A Frank Look At Living With Her Feet In Two Worlds

*Please welcome guest blogger Polish Mama On The Prairie. She was born in Poland, but has spent most of her life in the U.S. She’s a mom of two, married to her high school sweetheart and is equally passionate about America and Poland. Here’s her story:

I’m letting you know right from the very beginning, that this is going to be brutally honest. The way it really is for me emotionally. But I also want to say that this does not in anyway mean I look down on either country. I still love the USA and Poland, and both of their people.

And I want to also say that this is specifically my perspective. My experiences. It doesn’t represent everyone in any particular group. So, please, don’t take it away from me or trivialize it because you might not understand or empathize or agree. Ready?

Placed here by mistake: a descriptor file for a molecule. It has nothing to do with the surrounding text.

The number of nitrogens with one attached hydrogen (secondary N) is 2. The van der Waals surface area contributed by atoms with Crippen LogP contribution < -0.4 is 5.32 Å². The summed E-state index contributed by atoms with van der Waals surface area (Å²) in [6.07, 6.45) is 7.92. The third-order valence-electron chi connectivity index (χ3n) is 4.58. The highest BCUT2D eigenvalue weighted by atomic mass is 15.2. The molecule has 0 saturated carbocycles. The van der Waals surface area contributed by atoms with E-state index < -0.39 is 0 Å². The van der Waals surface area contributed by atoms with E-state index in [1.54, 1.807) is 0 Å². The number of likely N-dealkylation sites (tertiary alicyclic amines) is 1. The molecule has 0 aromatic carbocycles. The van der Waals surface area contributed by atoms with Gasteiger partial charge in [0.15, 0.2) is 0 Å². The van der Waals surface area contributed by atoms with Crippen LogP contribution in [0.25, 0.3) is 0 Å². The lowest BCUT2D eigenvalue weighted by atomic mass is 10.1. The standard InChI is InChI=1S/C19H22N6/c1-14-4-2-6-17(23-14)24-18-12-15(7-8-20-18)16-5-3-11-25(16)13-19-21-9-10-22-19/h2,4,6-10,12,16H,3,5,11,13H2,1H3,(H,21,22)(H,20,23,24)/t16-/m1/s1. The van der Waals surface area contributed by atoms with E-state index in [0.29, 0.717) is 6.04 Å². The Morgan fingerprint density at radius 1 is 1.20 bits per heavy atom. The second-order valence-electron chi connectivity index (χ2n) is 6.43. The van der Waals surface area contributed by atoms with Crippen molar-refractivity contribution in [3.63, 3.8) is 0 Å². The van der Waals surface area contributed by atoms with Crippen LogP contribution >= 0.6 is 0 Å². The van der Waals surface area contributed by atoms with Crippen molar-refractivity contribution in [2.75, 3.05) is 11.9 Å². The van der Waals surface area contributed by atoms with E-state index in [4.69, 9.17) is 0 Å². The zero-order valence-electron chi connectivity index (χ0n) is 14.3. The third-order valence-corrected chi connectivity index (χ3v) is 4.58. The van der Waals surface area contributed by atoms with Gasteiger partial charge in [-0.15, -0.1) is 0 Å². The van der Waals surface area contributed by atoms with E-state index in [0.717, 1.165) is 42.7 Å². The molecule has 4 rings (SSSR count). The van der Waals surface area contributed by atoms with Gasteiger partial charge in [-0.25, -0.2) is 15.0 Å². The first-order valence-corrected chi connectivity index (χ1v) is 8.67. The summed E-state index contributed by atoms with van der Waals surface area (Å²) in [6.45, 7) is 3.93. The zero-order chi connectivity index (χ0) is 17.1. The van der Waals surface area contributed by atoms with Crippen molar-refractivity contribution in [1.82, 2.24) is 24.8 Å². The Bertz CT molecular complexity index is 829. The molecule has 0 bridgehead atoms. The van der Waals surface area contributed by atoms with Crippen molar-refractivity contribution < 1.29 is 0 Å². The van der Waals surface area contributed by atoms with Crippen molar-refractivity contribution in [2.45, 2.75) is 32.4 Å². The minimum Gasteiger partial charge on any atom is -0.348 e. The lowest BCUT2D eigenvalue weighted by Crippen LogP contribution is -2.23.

For myself, a part of my personality and what I feel is that missing gap where Poland should be.

That gap made by being taken from your family, from the land where everyone speaks your birth language, where you don’t look different, where your name is not unusual and you don’t get 20 questions for it, and perhaps even nasty judgments for your heritage. From where your quirks and particular mannerisms are commonplace.

Don’t get me wrong, I love America. I love living here. But if your name is something like Jane, Jessica, or Amy, and your great-grandparents were born in the USA, you look like the typical American girl next door, and you’ve never traveled outside of your home country’s borders, your grandparents were always just down the street and present for holidays, then you don’t understand what I mean.

My husband came from that same background, an easy-to-say American name, grandparents always a huge part of his life, his accent and speech were never different from anyone else’s in school, etc.